The community pays a sometimes-heavy price during this time of continued criminal activity as victims. Something often overlooked by Police in their quest, sometimes doggedly, to build successful prosecutions.

That is something the community (the victims) would no doubt have an opinion on.

In most cases, the community carries the risk to allow a successful Police outcome, which may not always be acceptable.

Task Forces can be very inefficient from the Policing perspective.  The drawdown of Police (usually the most competent) from the operational front line service the needs of a Task Force directly impacts the standard of policing at the community level and overall Policing effectiveness.

Successfully negotiating this and other vexed questions is not an easy task given the competing priorities faced by Police. Still, a solution would catapult Victoria Police to the forefront of leading Police services in this country.

An honest Police member who has served on a task force will tell you that although the concept of focusing exclusively on a target/s has advantages, it is incredibly inefficient as the downtime or inactivity for periods is boring and non-productive. Team members often create non-essential work to fill the allotted time.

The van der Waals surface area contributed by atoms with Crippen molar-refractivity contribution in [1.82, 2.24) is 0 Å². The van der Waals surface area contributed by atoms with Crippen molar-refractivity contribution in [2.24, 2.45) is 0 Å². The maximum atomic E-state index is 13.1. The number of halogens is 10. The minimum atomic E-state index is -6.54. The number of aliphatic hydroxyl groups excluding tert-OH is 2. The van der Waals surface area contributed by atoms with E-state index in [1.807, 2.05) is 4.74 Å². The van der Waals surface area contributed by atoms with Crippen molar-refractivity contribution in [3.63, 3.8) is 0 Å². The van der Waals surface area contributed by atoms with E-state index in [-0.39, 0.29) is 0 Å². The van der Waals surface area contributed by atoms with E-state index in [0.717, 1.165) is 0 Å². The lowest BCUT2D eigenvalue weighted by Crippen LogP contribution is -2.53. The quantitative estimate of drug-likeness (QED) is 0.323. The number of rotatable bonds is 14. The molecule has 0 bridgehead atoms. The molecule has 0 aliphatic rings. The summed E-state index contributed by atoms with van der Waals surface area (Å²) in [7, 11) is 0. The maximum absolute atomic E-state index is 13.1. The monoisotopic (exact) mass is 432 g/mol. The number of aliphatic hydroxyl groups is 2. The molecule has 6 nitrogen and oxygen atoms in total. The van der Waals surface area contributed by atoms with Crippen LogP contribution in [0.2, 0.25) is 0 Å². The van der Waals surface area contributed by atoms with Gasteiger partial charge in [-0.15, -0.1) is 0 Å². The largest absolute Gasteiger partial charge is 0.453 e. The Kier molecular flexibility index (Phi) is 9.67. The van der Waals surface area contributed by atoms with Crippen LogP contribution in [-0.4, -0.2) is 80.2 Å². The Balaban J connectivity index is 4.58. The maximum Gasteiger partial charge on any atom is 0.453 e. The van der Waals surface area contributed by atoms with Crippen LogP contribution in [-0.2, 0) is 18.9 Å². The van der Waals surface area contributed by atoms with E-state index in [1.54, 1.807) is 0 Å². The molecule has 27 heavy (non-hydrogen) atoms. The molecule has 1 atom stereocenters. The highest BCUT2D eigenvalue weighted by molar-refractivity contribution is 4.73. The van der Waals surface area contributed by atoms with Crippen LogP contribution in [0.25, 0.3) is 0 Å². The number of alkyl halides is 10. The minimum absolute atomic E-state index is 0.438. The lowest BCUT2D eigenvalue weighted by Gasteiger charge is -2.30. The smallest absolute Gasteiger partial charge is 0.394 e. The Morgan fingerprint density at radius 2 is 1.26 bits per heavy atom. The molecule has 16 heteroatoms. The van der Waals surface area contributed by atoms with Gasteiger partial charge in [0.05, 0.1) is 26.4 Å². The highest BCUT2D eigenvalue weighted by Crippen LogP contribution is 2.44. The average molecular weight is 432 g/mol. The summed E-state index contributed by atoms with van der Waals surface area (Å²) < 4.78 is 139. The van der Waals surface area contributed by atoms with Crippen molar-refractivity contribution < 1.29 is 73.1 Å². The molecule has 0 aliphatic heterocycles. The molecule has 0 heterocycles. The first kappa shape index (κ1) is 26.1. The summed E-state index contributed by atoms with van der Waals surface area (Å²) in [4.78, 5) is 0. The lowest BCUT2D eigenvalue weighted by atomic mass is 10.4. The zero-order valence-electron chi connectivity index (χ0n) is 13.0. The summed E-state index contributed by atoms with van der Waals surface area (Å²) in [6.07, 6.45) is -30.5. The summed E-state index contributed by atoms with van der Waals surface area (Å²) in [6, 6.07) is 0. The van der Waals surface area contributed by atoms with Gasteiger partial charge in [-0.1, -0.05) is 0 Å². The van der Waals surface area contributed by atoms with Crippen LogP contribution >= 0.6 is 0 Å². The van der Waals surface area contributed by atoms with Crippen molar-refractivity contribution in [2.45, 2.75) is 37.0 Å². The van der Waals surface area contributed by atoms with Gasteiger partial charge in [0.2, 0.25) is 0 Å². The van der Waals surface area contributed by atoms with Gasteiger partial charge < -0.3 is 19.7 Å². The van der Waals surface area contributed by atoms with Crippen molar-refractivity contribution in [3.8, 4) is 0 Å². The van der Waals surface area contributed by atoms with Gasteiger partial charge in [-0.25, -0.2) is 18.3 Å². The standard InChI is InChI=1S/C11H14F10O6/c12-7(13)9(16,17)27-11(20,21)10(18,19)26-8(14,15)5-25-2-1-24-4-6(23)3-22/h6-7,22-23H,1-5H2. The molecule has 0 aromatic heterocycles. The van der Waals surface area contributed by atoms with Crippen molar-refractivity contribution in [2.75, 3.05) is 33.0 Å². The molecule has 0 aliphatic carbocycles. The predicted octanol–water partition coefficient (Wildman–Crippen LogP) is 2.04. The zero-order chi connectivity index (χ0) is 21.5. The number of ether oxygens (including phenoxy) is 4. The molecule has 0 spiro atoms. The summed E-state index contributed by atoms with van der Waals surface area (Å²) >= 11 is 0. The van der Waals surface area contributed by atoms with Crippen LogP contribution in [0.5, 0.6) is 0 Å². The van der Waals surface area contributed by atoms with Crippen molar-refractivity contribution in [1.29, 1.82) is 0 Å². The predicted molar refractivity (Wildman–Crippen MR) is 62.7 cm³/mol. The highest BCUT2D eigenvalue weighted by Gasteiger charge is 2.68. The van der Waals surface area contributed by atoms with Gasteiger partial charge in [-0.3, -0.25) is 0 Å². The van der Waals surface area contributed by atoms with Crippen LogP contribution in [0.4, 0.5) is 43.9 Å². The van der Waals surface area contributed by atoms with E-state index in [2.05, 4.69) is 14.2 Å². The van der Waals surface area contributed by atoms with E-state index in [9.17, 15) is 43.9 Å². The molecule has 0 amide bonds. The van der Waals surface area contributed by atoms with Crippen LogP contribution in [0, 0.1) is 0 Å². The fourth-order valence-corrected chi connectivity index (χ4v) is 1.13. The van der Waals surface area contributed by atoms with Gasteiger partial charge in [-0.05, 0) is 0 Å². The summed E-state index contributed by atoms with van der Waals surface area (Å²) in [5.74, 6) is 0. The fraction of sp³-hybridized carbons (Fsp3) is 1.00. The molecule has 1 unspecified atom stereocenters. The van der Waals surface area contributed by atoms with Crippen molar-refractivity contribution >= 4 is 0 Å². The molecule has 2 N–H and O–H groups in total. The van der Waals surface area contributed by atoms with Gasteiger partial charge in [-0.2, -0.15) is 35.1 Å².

We accept that downtime, to some extent, is unavoidable but needs to be better managed.

Rather than the Task Force model, the adequate staffing of Criminal Investigation Squads may well be the answer. A Squad can focus on a particular crime type and manage resources to achieve Key Performance Indicators (KPI’s) in that crime category and prioritise multiple investigations targeting multiple suspects rather than focus on one suspect or just one crime. The broader approach ensures that resources of VicPol are more efficiently and strategically applied without reducing but improving effectiveness.

Individuals within a Squad or Crime Investigation Unit (CIU) can still focus on a particular target but perform other support functions in the Squad or unit. This model is currently replicated across the State in local Crime Investigation Units.